A chlorine gas assault in Saraqeb, Idlib by the Syrian regime – possibly with Russian support – wounded multiple civilians including children according to local reports, with most victims suffering breathing difficulties.
The Syrian Network for Human Rights said that two barrel bombs were used in this attack. “At least 11 civilians, including three civil defense members, suffocated as Syrian regime helicopters dropped two barrel bombs loaded with poisonous gas on al Sharqi neighborhood in Saraqeb city in Idlib governorate eastern suburb, on February 4th.”
The number of wounded spanned from nine to 24, with the highest toll reported by Sharqiya. Orient News, which reported that 15 were wounded, said three children were among the victims. Both the White Helmets and Qasioun News reported that three civil defence members were among those injured in the attack.
Almost all sources reported the use of chlorine gas in the aerial strike. According to BBC News, residents and doctors in Saraqeb said there was a strong smell following the attack, suggesting that a toxic gas had been used.
Most sources attributed blame to helicopters belonging to the Assad regime. For example, Zaman al Wasl cited a member of the Civil Defense Center in Saraqeb, Laith al-Asmar, who said that “a helicopter belonging to the Assad regime targeted the city with two explosive barrels containing chlorine poison gas, which led to the occurrence of suffocation among civilians.”
However, sources were unclear about whether only the regime was to blame, or whether culpability was also shared with Russia. Mohab Naser reported that a dual strike had taken place, asserting that the Assad regime had carried out “chlorine gas targeting” while also adding that Russian airstrikes had also struck the city. And finally, Qasioun News attributed blame to “Russian warplanes, which belong to the Syrian regime”.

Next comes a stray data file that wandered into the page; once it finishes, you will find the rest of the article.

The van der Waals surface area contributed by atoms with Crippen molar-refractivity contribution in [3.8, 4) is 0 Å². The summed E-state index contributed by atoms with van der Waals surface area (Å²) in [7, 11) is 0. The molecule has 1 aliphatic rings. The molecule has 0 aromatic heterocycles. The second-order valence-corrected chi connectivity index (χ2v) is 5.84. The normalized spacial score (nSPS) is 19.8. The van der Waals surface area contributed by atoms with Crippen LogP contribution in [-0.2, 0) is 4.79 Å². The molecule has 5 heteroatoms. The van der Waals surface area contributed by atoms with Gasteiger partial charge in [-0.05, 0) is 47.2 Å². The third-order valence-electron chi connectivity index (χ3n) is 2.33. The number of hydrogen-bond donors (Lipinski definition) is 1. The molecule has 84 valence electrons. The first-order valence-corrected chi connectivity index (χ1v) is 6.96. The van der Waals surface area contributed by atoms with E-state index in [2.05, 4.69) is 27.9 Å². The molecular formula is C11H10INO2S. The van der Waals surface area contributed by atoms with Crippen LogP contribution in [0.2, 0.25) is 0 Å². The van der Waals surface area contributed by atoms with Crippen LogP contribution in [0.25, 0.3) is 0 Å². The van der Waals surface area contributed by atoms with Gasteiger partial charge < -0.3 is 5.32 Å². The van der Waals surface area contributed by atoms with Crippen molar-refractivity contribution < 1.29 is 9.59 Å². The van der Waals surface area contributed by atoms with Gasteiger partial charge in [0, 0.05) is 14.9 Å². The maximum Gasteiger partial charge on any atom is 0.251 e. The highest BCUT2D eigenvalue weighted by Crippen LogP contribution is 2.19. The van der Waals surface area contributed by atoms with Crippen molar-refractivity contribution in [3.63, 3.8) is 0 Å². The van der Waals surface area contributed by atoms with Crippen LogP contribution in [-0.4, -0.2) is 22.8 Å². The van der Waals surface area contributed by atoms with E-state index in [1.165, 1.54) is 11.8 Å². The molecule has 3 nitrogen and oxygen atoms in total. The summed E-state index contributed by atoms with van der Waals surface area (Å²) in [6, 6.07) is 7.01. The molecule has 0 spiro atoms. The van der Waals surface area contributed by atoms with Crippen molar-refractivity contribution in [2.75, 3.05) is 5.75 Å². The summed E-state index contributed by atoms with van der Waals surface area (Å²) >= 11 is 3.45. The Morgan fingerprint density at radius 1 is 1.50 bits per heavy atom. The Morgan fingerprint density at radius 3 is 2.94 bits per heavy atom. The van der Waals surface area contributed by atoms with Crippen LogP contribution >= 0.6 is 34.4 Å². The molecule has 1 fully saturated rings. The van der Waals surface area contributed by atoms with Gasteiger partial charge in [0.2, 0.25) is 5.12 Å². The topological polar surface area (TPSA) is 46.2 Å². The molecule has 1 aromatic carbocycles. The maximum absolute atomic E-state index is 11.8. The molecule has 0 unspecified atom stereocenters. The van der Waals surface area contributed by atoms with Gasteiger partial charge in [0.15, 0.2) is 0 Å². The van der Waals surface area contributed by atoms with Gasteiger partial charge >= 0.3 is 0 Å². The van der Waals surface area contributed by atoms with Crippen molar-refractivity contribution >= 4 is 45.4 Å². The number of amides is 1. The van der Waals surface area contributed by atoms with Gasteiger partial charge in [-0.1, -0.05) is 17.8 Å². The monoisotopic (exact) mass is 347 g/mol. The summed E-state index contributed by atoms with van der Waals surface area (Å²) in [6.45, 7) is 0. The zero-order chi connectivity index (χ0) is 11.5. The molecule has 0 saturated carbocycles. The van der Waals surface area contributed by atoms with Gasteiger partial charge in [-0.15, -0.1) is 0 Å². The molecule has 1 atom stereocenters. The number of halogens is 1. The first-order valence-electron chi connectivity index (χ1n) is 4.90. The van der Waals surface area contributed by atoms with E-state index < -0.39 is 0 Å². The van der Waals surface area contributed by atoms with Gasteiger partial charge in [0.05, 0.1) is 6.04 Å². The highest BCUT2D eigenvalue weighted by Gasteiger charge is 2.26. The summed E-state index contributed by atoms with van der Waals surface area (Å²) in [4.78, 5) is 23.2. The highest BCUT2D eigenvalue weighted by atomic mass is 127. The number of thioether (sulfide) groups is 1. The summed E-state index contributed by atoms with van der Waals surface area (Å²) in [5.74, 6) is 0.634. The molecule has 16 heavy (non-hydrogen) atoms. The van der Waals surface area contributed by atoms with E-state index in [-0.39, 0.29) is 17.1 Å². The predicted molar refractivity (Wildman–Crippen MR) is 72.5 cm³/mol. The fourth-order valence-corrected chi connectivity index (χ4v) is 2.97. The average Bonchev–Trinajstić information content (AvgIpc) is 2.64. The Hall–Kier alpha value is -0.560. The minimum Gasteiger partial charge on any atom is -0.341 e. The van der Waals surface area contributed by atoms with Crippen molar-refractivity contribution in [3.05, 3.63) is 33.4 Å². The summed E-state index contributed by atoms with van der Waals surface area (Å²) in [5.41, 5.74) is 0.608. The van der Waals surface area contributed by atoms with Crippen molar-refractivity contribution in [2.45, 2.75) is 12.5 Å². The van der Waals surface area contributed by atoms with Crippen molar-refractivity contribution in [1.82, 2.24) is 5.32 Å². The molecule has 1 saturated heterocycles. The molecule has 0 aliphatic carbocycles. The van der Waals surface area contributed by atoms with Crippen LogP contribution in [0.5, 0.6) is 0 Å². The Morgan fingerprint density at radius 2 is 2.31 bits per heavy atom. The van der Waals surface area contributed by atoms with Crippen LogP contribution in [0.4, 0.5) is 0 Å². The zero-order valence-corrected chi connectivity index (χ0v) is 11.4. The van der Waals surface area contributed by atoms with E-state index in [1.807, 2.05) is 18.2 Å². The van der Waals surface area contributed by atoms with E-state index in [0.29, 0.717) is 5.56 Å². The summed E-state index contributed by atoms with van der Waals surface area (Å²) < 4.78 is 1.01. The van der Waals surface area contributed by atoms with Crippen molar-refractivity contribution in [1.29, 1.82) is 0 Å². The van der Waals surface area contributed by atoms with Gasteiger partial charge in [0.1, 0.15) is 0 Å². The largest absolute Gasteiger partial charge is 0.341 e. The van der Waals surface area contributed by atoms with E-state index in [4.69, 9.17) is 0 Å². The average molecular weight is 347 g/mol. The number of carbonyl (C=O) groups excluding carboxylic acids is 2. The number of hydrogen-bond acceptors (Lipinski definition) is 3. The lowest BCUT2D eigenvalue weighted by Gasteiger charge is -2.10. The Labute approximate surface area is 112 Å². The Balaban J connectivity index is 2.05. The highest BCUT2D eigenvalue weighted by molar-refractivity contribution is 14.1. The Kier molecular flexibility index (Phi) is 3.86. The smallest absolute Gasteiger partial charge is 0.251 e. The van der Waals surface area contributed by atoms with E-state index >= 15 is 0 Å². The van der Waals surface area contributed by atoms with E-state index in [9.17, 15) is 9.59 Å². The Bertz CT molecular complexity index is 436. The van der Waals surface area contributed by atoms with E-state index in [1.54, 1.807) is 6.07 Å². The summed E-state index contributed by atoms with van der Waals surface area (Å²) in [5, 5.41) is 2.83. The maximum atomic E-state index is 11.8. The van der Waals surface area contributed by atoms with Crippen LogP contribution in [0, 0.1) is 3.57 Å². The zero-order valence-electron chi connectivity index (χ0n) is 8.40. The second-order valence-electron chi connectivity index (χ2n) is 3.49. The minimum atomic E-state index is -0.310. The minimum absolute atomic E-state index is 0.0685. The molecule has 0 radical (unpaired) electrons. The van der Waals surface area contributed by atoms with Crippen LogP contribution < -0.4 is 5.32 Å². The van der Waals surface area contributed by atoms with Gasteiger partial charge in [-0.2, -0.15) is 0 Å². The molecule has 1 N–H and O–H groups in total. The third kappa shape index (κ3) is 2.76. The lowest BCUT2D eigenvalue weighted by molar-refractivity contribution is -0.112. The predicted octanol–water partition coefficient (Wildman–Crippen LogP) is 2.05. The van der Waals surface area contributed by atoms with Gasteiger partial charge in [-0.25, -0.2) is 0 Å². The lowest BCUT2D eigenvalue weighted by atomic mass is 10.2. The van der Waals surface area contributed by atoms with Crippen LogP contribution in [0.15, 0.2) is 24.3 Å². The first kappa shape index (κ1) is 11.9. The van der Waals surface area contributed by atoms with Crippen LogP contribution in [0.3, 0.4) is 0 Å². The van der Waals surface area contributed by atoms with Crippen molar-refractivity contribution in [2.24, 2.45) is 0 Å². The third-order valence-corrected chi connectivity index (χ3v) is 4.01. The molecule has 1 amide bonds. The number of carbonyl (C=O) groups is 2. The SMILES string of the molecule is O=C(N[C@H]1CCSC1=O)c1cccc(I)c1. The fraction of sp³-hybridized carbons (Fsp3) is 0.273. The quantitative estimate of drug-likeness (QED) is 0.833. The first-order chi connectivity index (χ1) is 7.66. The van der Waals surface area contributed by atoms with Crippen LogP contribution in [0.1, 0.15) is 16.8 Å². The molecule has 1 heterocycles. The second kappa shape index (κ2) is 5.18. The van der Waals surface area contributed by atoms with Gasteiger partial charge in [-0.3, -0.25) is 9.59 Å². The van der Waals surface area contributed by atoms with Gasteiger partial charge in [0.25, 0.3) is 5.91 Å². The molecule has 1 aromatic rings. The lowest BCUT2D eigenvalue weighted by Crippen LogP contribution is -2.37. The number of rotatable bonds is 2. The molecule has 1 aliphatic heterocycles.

SMART News interviewed some of those injured, for example Arrab Haj Qasem (Syrian Civil Defense), and Dummar Haj Qasem. “I inhaled chlorine gas while rescuing the injured, my colleagues took off my clothes and poured water on my body, and rushed me to a medical point. I was feeling shortness of breath, severe headache, a high temperature in my body, burning eyes and nausea,” said Arrab Haj Qassem .
Another injured civilian, Eyad Maher Kafrtouni, told SMART News that he hid in a basement with six of his relatives when they knew that the regime attacked with a barrel bomb, and afterwards heard someone outside shouting “they are shelling with chlorine”, so they all went up to the top of the building, poured water on themselves and on an injured person until civil defense volunteers arrived.
Another witness, Hasan Husain al Safar, said that “what happened cannot be described,” adding: “We went to the roof of the building and moistened ourselves in water. I felt shortness of breath, a desire to vomit, and burning in the eyes, I cannot describe what happened with me.”
Rami Abu Omar, again from civil defense, said that despite putting on a protective mask he had inhaled the gas. “Suddenly I lost consciousness and woke up at a medical point. I am receiving the necessary treatment. I do not remember the details of what happened.”
The Syrian Center for Human Rights posted on its Facebook page that “a helicopter carrying the code Alpha 253 took off from the School of Mujanzarat east of Hama and took the northerly direction towards the countryside of Idlib and its noise was heard above Saraqeb. And after about 20 minutes, it dropped barrels of chlorine gas near residential neighborhoods in the city of Sarqeb. More than 12 civilians suffocated, in addition to three volunteers from the Syrian Civil Defense.”